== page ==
The curing agent is added to the epoxy resin an an amount effective to cure the epoxy resin and to form a pipe liner having the desired properties. The amount of curing agent used will vary depending upon the thickness of the lining to be applied. The imidazole curing agent will generally be added in an amount of from about 0.5 to about 15 weight percent, based on the weight of the epoxy resin, preferably about 1 to about 8 weight percent. For pipe-lining applications involving pipe liners which are smaller than about 15 mm in thickness, the amount of curing agent will be in the lower end of the range, generally about 1 to about 4, preferably about 2 to about 3 weight percent, based on the weight of the epoxy resin. Such systems would be expected to have a working life of up to about 40 hours. For pipe-lining applications involving pipe liners which are greater than about 15 mm in thickness, the amount of curing agent in the pipe-liner system will be in the upper end of the range, generally about 3 to about 8, preferably about 4 to about 6, weight percent. Such systems would be expected to have a working life of up to about 17 hours. The amount of curing agent used must be sufficiently high to cure readily at temperatures in the range of about 40° to 100° C. but sufficiently low to resist rapid exotherming of the epoxy resin, which can result in an unacceptably brittle or cracked pipe lining.
The epoxy/curing agent system is then applied to adsorbent substrate or "sleeve" having an adsorbent felt of polyester or similar material on one side (the side to be positioned against the pipe) and, preferably, a water-resistant film of polyurethane, polyvinyl chloride or the like on the opposing surface. The sleeve is tailored to fit within the pipe being lined. The felt is saturated with the resin system, and the saturated sleeve is packed in ice if necessary under the surrounding conditions to prevent cure prior to application in the pipe, and the saturated sleeve is then transported to the site of the pipe repair. At the jobsite, an inversion tube is suspended from a scaffold constructed above the access to the buried pipe to be lined. The epoxy-treated sleeve is passed from the top of the scaffold through the inversion tube, and is cuffed and attached to the end of the tube. A fluid such as water or air is introduced into the annular space between the inversion tube and the sleeve, which creates pressure on the cuff and causes the tube to unfold and "walk" into and through the pipe. This positions the resinimpregnated sleeve within the pipe with the resin-saturated felt in firm contact with the interior wall of the pipe to be lined. When the tube is in place, a hot fluid such as hot water or steam is circulated into the tube so as to heat the epoxy resin system to its cure temperature and initiate cure of the resin.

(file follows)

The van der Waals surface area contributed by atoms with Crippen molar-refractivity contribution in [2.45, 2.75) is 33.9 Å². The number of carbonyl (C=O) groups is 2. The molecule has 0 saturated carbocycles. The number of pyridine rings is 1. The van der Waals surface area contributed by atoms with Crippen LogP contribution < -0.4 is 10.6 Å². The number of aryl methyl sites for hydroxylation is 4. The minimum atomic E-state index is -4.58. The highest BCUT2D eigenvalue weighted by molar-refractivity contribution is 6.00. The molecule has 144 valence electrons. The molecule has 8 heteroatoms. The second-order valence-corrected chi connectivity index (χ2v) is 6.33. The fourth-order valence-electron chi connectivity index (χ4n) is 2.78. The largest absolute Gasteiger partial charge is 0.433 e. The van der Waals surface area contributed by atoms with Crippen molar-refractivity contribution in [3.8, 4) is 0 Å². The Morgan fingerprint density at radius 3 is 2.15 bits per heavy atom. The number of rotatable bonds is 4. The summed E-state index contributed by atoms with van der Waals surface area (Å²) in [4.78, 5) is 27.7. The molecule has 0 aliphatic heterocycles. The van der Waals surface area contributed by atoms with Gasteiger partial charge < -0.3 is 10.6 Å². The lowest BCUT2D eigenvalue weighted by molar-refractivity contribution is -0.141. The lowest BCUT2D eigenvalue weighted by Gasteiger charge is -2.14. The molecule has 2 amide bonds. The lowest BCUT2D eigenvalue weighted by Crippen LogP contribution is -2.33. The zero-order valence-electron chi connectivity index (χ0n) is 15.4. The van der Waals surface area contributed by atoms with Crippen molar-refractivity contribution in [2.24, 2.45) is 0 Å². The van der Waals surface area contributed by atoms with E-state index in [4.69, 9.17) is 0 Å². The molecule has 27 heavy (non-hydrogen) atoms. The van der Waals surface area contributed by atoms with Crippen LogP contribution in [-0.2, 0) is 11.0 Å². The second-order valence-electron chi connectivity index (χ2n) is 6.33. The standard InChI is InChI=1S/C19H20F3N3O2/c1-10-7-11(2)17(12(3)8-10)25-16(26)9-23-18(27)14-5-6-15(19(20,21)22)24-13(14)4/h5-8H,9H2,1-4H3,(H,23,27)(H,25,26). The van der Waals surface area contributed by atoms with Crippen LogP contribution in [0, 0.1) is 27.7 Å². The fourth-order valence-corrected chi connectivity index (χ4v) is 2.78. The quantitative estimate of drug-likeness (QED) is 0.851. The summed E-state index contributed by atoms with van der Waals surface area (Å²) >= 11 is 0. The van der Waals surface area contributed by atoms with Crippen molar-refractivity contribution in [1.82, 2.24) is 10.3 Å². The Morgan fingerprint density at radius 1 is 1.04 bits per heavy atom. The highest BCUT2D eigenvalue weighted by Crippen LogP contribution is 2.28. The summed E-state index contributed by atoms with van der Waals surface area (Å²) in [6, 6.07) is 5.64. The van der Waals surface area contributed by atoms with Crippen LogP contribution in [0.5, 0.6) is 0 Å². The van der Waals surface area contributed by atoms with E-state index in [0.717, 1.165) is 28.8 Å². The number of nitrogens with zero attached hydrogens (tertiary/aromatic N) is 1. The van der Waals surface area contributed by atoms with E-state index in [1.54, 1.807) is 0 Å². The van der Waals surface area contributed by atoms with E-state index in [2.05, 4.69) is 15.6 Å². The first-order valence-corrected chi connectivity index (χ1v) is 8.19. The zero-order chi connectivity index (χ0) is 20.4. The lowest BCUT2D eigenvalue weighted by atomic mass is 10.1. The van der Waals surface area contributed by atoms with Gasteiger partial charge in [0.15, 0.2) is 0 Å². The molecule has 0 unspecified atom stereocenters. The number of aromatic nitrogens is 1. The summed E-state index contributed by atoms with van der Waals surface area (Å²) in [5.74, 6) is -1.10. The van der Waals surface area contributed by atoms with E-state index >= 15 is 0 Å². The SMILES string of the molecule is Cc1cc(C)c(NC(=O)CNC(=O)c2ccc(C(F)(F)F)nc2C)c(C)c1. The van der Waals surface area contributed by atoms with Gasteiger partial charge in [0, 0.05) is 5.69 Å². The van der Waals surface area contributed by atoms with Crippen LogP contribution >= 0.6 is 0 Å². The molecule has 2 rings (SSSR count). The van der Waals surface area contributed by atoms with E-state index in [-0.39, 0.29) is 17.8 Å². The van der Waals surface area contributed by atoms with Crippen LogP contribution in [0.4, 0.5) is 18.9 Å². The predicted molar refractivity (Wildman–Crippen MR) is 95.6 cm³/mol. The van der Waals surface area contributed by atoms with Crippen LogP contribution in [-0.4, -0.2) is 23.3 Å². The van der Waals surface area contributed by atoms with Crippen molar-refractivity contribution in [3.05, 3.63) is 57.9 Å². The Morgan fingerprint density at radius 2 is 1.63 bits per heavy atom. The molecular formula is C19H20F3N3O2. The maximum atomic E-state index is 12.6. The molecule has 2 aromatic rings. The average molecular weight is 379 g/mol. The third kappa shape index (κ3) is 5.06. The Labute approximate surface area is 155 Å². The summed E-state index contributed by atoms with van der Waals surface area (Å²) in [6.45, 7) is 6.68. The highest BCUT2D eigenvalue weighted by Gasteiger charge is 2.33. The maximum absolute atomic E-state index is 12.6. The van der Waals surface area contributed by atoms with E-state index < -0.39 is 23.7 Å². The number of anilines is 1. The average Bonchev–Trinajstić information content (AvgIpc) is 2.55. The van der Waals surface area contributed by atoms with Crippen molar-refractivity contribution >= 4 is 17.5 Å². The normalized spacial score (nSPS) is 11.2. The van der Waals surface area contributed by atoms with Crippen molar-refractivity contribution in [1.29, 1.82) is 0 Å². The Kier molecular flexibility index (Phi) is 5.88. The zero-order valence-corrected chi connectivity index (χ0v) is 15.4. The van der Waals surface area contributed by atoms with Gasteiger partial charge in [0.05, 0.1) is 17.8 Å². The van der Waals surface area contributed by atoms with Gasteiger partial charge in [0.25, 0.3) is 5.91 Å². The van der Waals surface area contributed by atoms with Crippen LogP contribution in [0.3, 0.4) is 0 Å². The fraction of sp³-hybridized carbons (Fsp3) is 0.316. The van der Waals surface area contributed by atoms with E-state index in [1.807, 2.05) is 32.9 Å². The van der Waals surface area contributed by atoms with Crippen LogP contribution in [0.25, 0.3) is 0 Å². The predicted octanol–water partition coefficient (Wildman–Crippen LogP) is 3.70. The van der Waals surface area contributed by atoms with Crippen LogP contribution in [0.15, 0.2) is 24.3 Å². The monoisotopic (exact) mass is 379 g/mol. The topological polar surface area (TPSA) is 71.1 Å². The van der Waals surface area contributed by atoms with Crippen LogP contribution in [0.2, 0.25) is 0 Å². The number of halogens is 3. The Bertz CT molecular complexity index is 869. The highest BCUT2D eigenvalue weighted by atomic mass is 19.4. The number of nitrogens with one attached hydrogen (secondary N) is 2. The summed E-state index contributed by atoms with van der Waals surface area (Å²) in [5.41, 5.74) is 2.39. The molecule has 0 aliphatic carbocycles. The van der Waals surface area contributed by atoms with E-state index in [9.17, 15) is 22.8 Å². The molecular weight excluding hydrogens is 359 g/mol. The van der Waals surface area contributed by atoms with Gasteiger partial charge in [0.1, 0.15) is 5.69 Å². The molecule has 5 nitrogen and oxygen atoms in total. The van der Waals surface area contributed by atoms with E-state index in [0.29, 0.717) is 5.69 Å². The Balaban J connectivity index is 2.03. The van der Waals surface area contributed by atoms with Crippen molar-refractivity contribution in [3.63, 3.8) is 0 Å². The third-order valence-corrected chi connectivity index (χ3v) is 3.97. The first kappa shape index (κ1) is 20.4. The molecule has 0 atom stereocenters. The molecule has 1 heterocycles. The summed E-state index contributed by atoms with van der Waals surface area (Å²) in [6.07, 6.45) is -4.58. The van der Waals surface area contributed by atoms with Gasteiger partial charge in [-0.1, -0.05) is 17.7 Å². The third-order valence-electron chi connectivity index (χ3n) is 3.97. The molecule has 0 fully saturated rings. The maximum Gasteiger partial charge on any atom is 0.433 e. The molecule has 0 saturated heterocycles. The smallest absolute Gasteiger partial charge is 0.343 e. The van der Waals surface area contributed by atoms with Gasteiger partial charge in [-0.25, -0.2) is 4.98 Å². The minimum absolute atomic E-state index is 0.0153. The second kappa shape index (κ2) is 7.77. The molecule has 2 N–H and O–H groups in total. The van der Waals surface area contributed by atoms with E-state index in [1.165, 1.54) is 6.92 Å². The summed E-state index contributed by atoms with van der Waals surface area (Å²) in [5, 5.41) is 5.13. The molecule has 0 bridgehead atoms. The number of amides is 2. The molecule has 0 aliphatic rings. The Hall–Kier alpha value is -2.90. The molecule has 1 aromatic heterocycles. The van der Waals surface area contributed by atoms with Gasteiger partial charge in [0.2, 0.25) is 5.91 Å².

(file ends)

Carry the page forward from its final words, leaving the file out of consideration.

The optimum water temperature and cure time will depend upon the specific epoxy resin system used and the conditions of application, but the water temperature will generally be within the range of about 50° to about 100° C., preferably about 65° to about 85° C. Cure at these temperatures will generally occur within about 3 to about 20 hours, but the cure time will also depend upon the thickness of the liner to be applied to the material of the repaired pipe, and the temperature and thermal conductivity of the soil. Exotherming of epoxy pipe-lining systems can often be controlled by staging the cure at progressively increasing temperatures between about 40° and 85° C.; however, the 2-substituted imidazole system is particularly resistant to rapid exotherm and does not generally require staged cure. After cure, both ends of the hardened epoxy-impregnated sleeve are cut, and the lined pipe is ready for service. The cured resin-felt composite provides an impervious liner which adheres to the pipe and prevents leakage of fluids and slows further internal deterioration of the pipe. Cure can take place in low- or high-temperature environments, as the system has a volume shrinkage of as low as 1-2 percent and maintains good adhesion even in cold-weather environments.
The process can be used with any pipeline material, including concrete, metallic, PVC and clay. The size of the treated pipe can range from about 4 to about 90 inches in diameter and up to 50 mm thick.
The following is a description of the procedure used to test a pipe-lining method and illustrating the superior moisture insensitivity and shrink resistance of the system used. The test was a small-scale field test done under cold-weather conditions employing a 2-substituted imidazole cured epoxy pipe liner. 225 pounds of EPON® Resin 9215 (a liquid polyglycidyl ether of bisphenol-A having a WPE of about 185-192, about 4 to 10 weight percent of a reactive monomeric diluent, and about 1.5 weight percent of a thixotropic agent) were blended for 15 minutes with 9 pounds EPON® Curing Agent 9264 (4 parts by weight, based on epoxy resin, of 2-propylimidazole) using a hydraulic mixer. The air temperature during the outdoor mixing was 46° F. The resin temperature at the time of mixing was 83° F. but had dropped to 77° F. by the time mixing was completed. An additional 25 pounds of resin and 1 pound of curing agent were added and mixed for another 10 minutes to compensate for high clingage anticipated from the low air temperature.